Chico Zimmerman: Underworlds
There comes a point in almost every journey story where somebody has to go to Hell. Descent to the Underworld is a common feature of epic adventures from almost every culture known. Gilgamesh, Herakles, Theseus, Odyssesus, Aeneas, and countless others all make the journeys as part of their larger adventures. The Lord of the Rings is no exception.
Nearly to the pass at Caradhras, the Fellowship is halted by a supernaturally fierce snowstorm. They must choose either to try again to reach the pass or find another route. As the poet Dante realized centuries ago, sometimes one first has to go down in order to continue going further up. Frodo decides that the Fellowship must travel down through the Mines of Moriah to continue the journey, little suspecting the consequences of such a detour.
But what are the consequences of a trip to the Underworld? Why would anyone want to go there? The dead usually have something that a living hero needs. Sometimes it is directions (Aeneas); sometimes a special charm (Gilgamesh); sometimes, though, it is just a confrontation with death itself— embracing (literally , in the case of Herakles) death and the idea of one’s mortality. This is the “sacred knowledge of death” that Whitman describes in “When Lilacs Last in the Dooryard Bloom’d.” Death gives life its zest, and sometimes, a person must “die” (symbolically) in order to be reborn with a renewed sense of that zest.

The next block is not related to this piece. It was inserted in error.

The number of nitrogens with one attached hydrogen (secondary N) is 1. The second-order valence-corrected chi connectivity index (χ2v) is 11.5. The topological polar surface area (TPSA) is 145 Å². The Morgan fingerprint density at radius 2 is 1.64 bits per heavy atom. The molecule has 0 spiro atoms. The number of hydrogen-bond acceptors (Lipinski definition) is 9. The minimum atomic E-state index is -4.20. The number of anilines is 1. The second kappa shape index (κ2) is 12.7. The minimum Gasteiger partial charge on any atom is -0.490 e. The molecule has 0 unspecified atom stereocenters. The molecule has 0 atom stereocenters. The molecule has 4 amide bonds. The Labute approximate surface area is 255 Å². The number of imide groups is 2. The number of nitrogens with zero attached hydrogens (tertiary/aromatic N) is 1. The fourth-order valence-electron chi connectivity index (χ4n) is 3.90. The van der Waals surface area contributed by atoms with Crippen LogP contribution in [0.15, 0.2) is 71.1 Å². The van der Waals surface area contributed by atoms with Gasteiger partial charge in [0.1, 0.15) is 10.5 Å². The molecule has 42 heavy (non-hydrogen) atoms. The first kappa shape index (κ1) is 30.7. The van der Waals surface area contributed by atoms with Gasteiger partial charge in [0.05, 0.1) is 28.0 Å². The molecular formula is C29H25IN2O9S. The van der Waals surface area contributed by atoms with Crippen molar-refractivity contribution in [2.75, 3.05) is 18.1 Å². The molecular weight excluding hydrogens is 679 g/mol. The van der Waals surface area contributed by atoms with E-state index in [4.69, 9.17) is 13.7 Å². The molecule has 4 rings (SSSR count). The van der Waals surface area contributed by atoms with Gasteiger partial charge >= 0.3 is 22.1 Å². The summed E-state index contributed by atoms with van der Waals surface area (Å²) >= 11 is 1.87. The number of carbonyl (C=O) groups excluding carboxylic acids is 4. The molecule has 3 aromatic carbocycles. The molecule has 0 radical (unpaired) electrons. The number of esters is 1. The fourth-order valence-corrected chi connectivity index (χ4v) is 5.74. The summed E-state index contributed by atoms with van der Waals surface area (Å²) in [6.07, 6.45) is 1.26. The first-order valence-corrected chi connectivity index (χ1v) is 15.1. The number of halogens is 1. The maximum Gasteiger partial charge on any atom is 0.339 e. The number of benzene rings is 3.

Tolkien’s travelers encounter death in the Underworld of Moriah. It is all around them in the skeletons of the dwarves, and it is symbolically embodied (as it were) in Balin’s tomb. From this point in the narrative, the journey will become a flight from danger to danger, and the Fellowship itself will slowly disintegrate and “die.” As it turns out, of course, this is just what needed to happen. Death is the first step in regeneration.
In fact, Tolkien’s story has several other Underworld journeys. Gandalf falls with the Balrog, passes out of the world of time and space, and is reborn as Gandalf the White. Aragorn must pass through the Paths of the Dead on his way to Gondor. Here, by conjuring the dead to fight for him, he proves himself to be the true heir to his ancestral throne.
Frodo, however, has the most prolonged Underworld experience in the long slow descent into Mordor prefigured by his various near death experiences (Ammon Hen, Moriah, and Shelob,) and culminating in the death of Gollum at Mt. Doom. Along the way he had passed through the Dead Marshes, experiencing the dead up close! Bilbo’s own symbolic death comes in the form of his bitten-off finger and the loss of the ring. Bilbo survives, but unlike the other characters, he cannot be transformed enough to be part of the new age that is beginning. His Underworld descent, however, makes that age possible, and in this respect he joins a long list of heroes in whose company may he rest in peace.